This class action alleges violations of the Fair Credit Reporting Act (FCRA) by JD Palatine LLC and Healthcare Services Group, Inc. in connection with a consumer report. First, the complaint alleges, JD Palatine issued a report containing outdated adverse information. Second, it claims, Healthcare Services Group took adverse action without giving the subject sufficient and timely notification, a copy of the report, and a summary of rights under the FCRA, so that she was unable to correct the errors in the report.
The class includes all residents of the US who, from June 8, 2012 through the resolution of this case, were the subject of a consumer report prepared by JD Palatine which included any non-conviction criminal record dated more than seven years before that report.
The FCRA regulates the collection, maintenance, and disclosure of the content of consumer reports assembled by CRAs. This includes information obtained from public records. Among other things, the provisions of the act are designed to protect ordinary persons from the inclusion of false, misleading, or outdated information in credit reports.
JD Palatine is a consumer reporting agency (CRA) which maintains consumer files. Some of these files are believed to contain public record information about the alleged criminal history of individuals. When CRAs create reports, the FCRA generally requires them to omit adverse information, including records of arrest, which are dated more than seven years before the report. They may include this adverse information only for reports to be used in connection with the employment of individuals at a yearly salary of $75,000 or more. However, the complaint alleges that JD Palatine regularly reports outdated records of arrest without any knowledge of whether the individual being reported on meets the salary threshold. This practice, the complaint says, has serious effects, because by the time the individual finds out about the outdated adverse information, the prospective employer already has the information and has formed opinions about the individual.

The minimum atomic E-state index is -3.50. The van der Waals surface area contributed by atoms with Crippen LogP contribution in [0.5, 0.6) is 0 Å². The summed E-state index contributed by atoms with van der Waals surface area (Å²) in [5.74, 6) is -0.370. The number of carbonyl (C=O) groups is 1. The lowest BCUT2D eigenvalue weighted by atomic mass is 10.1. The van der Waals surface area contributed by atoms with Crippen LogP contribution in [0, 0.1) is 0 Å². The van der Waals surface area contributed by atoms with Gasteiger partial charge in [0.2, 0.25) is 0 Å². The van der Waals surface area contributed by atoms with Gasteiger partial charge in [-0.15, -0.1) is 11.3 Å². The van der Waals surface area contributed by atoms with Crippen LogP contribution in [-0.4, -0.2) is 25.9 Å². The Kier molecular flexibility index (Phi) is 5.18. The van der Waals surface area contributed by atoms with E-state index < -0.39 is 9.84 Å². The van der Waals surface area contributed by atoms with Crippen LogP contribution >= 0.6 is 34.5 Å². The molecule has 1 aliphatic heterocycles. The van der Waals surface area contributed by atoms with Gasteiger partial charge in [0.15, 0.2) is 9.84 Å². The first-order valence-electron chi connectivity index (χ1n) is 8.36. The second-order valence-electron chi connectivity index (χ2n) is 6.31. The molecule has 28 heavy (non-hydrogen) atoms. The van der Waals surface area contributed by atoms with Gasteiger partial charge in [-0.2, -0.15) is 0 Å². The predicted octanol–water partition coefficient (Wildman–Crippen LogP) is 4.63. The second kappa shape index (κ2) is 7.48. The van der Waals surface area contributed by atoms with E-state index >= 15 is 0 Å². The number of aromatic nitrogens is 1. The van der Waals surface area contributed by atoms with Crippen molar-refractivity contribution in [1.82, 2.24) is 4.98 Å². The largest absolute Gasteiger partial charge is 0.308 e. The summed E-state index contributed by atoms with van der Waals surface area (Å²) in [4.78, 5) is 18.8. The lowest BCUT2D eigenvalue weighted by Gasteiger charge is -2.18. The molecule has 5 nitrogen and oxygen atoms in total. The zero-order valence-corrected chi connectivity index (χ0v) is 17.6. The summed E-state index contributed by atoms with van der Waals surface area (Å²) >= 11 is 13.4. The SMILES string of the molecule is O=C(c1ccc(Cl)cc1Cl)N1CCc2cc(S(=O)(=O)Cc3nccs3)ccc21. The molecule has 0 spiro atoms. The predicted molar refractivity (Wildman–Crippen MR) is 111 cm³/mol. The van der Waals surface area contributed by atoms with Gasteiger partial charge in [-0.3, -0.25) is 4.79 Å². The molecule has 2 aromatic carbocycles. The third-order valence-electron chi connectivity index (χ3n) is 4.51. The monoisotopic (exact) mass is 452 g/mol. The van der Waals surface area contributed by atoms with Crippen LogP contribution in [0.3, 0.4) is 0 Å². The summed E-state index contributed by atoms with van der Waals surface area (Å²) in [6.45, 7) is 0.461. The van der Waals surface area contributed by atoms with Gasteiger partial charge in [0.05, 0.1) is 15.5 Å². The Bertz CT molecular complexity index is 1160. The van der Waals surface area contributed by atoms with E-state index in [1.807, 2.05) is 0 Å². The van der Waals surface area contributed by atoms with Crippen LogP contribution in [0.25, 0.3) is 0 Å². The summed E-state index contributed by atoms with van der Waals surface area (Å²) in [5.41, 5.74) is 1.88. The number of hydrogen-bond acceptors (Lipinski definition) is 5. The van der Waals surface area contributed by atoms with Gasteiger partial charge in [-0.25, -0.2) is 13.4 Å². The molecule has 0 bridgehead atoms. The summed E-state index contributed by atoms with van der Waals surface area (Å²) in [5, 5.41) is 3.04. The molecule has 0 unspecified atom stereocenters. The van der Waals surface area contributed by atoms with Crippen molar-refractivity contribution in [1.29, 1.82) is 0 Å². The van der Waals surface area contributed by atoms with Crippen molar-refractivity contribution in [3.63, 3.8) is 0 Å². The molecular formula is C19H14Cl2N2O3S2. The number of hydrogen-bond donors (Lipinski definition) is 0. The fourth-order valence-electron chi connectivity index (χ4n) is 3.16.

Healthcare Services uses JD Palatine’s reports as background checks on job applicants. If a user like Healthcare Services intends to take negative action based “in whole or in part” on the information in such reports, the FCRA requires the user to first tell the person who was the subject of the report and to provide the person with a copy of the report and a summary of dispute rights under the FCRA. The user is to do this before taking negative action, the complaint says, in order to give the person a chance to dispute the accuracy, completeness, or relevance of the information with the CRA that produced the report before the job is lost.
In this case, plaintiff Machelle Bitton claims she lost her job as a cook with Healthcare Services because of a report from JD Palatine. The report included four charges from 2005, including a felony charge of forgery. However, the forgery charge was dismissed by the judge and none of the other three charges resulted in a conviction. According to Bitton, Healthcare Services then terminated her employment without taking the steps required of a user.